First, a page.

If reelected, she wants to work on improving communication between parents and students. “As a parent and grandmother, I see the need of parents to be more involved in education,” she said. Another issue she sees in the district is lack of air conditioning in the classrooms. It’s one the district is working to fix, she said.
Overcrowding complaints are the main issue Rodriguez hears from parents, she said. The district is working to alleviate that with its school reconfiguration plan.
Ruth Shaw is the group’s veteran, first elected in 2006. She cheered the school’s reconfiguration plan. “Everybody always talks about overcrowding,” she said. “We’ve been working on that for a while.

“I grew up in North Bergen, and have seen firsthand the failings of the school system.” – Viviana Salcedo


Save Our Schools

The Save Our Schools slate alleges that the current board is corrupt and takes orders from Mayor Sacco, whom they refer to as “Boss Sacco.”
The candidates did not comment or respond to letters mailed to them, and Wainstein declined to comment. But a promotional SOS flyer was available at the North Bergen Concerned Citizens Group headquarters, founded by Wainstein, last week.
It said that Larios has three children in the school district. She wants to focus on building more athletic and academic programs for North Bergen students.
Salcedo previously ran on the SOS ticket last year. “I grew up in North Bergen, and have seen firsthand the failings of the school system,” she said on the flyer. As a result, she and her husband send their kids to private school.
She also noted in the literature that Public Safety Commissioner Allen Pascual sends his children to private school as well.
Town Spokesman Phil Swibinski admitted that “the claim is accurate,” as two of Pascual’s kids attend private school and a third attends High-Tech. However, he added, “Whatever his personal family decision is, it’s not relevant whatsoever.”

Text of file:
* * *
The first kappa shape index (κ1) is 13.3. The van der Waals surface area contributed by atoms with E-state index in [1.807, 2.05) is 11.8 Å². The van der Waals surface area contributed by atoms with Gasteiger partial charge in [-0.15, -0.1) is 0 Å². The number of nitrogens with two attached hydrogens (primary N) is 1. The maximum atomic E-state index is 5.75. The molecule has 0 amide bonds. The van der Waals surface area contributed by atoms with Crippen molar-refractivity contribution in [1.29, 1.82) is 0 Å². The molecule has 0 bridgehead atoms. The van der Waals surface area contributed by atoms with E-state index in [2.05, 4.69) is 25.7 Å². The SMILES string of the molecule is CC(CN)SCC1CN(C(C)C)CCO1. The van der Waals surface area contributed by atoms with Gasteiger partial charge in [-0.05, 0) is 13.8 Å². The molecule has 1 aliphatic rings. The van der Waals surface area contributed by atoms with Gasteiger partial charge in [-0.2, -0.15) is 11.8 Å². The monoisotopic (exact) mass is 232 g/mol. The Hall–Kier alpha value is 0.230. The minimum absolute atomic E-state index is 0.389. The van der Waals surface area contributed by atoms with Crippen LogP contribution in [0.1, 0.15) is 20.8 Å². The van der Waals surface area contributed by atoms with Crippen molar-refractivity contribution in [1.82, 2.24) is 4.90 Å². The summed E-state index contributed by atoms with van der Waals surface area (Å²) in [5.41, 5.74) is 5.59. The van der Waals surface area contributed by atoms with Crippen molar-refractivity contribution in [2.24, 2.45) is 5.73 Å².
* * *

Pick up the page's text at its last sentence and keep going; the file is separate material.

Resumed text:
“It’s really disgusting that Larry Waintstein’s candidates continue to trash North Bergen schools year after year, just to try to further his own political goals,” Swibinski said.
If elected to the board, Salcedo said she will use her school system knowledge, and her managerial experience heading a trucking company, to improve the schools.
Rivera’s third child is a special needs student. She said that the district hasn’t adequately helped her child. When she began looking for help, she said the district “offered no solutions,” according to the flyer.
She said she is not alone. She said she will be a “voice” for all mothers who want a better education for North Bergen kids.

Jose Santos, independent

Candidate Jose Santos–who ran on the SOS ticket last year, but not this year–is running independently because he feels the current school board does not represent the town’s minorities properly.
“They’re not sensitive to the needs of the minority kids in schools and families,” Santos said, referring to North Bergen’s majority Hispanic population.
Santos, who teaches martial arts to kids for free at Wainstein’s headquarters on JFK Blvd., also said that he wants to bring more sports to the schools if elected. “I believe that sports will give a balance,” Santos said. He also said that he would look for ways to bring more money to the district, for teacher equipment and books.
When asked the extent of his relationship with Wainstein, he said that Wainstein offered him his office for his martial arts classes.

Hannington Dia can be reached at hd@hudsonreporter.com